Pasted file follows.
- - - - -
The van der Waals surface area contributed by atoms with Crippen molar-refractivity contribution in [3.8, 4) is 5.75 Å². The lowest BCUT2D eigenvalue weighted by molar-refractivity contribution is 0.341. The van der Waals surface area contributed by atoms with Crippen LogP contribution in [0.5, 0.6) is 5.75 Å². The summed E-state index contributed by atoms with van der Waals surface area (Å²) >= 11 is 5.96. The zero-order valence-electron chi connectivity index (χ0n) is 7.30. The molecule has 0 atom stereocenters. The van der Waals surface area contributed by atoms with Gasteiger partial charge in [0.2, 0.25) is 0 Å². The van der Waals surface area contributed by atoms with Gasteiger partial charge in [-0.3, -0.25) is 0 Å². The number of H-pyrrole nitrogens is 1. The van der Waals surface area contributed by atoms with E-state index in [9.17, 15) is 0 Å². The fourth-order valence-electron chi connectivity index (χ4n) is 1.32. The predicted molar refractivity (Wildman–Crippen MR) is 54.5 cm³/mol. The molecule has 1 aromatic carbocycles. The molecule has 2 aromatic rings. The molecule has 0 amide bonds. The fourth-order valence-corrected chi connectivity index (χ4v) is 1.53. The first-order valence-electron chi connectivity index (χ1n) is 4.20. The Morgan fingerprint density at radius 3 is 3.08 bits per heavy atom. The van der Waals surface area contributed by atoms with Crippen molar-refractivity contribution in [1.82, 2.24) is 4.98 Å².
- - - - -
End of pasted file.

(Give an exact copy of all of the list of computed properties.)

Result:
The van der Waals surface area contributed by atoms with Crippen molar-refractivity contribution in [3.8, 4) is 5.75 Å². The lowest BCUT2D eigenvalue weighted by molar-refractivity contribution is 0.341. The van der Waals surface area contributed by atoms with Crippen LogP contribution in [0.5, 0.6) is 5.75 Å². The summed E-state index contributed by atoms with van der Waals surface area (Å²) >= 11 is 5.96. The zero-order valence-electron chi connectivity index (χ0n) is 7.30. The molecule has 0 atom stereocenters. The van der Waals surface area contributed by atoms with Gasteiger partial charge in [0.2, 0.25) is 0 Å². The van der Waals surface area contributed by atoms with Gasteiger partial charge in [-0.3, -0.25) is 0 Å². The number of H-pyrrole nitrogens is 1. The van der Waals surface area contributed by atoms with E-state index in [9.17, 15) is 0 Å². The fourth-order valence-electron chi connectivity index (χ4n) is 1.32. The predicted molar refractivity (Wildman–Crippen MR) is 54.5 cm³/mol. The molecule has 1 aromatic carbocycles. The molecule has 2 aromatic rings. The molecule has 0 amide bonds. The fourth-order valence-corrected chi connectivity index (χ4v) is 1.53. The first-order valence-electron chi connectivity index (χ1n) is 4.20. The Morgan fingerprint density at radius 3 is 3.08 bits per heavy atom. The van der Waals surface area contributed by atoms with Crippen molar-refractivity contribution in [1.82, 2.24) is 4.98 Å².